Ask The Right Questions
They say that ninety percent of a solution lies in asking the right questions in the right ways. Not sure where to start? Get the ball rolling with these questions. Are there frequent technical deficiencies you’d like to correct? Are there past technical deficiencies you have corrected? Of all the new skills you’d like to acquire, which would be the most beneficial to invest your time in now? What kinds of images were produced? What common qualities do they share? What would you like to do more of? What project(s) would benefit from more sustained attention? What’s the easiest project to complete? What’s the most important project to complete? What haven’t you done yet? What missing? From these images, how many directions could you go in? How would you rate your overall progress? How would you rate your overall progress technically, compositionally, narratively, emotionally, and conceptually?
While there are some classic questions that we would all benefit from answering, only you can determine what the most useful questions are because only you know your true goals. It’s a healthy sign when you find that you need to ask other questions that are unique to you and your images. Engage the process of asking useful questions fully and repeatedly you will be guaranteed to make important discoveries.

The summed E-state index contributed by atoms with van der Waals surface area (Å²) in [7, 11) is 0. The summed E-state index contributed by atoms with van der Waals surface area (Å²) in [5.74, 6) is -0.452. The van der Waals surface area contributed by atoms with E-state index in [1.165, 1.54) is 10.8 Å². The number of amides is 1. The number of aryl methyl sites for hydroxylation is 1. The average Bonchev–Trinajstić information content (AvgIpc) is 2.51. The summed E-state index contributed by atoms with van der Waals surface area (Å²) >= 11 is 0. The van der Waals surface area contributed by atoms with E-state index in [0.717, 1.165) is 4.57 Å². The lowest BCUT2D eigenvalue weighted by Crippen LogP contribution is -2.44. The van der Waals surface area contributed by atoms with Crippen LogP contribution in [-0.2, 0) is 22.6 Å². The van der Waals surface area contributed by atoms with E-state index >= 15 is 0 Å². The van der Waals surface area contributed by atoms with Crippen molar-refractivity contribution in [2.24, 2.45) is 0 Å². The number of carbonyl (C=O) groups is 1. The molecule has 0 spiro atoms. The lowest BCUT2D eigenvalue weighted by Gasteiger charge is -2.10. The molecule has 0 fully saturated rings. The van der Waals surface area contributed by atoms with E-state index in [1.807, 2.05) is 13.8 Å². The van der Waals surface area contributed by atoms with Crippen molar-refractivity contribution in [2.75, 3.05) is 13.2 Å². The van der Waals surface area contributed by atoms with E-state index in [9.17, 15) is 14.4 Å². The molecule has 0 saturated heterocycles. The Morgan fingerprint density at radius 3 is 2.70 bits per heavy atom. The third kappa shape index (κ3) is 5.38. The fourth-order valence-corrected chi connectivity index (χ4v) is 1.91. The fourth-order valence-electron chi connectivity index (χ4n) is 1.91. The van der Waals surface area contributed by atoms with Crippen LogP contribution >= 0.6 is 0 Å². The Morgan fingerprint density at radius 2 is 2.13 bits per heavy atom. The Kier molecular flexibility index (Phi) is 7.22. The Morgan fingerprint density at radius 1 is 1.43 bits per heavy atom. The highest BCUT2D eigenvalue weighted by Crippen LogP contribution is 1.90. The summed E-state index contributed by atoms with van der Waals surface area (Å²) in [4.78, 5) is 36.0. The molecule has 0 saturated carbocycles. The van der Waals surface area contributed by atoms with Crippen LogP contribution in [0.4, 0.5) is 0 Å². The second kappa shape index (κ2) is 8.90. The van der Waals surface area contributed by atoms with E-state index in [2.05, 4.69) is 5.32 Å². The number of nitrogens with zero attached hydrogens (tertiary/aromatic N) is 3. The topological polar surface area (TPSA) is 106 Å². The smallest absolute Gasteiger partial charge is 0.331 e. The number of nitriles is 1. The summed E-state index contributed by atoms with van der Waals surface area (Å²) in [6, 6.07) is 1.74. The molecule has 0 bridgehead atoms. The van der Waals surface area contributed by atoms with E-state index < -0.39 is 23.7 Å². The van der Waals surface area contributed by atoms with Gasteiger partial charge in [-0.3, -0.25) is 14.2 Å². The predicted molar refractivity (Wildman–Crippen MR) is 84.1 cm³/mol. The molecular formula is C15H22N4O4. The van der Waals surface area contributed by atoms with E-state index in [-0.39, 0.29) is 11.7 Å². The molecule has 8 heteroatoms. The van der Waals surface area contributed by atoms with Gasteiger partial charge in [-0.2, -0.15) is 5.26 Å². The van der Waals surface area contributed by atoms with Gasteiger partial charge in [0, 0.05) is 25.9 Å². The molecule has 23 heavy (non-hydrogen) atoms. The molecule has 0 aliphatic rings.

When it comes to answering the questions you ask, remember that in this arena your audience is you. Use the language that you think the most fluidly in and the words that mean the most to you. Do challenge yourself to go deeper and achieve greater clarity. (Exactly what does that mean – to me?) Don’t censor yourself and don’t change your answers to please someone else. How much you choose to share with others in completely up to you. Do it if it’s useful. Don’t do it if it’s not.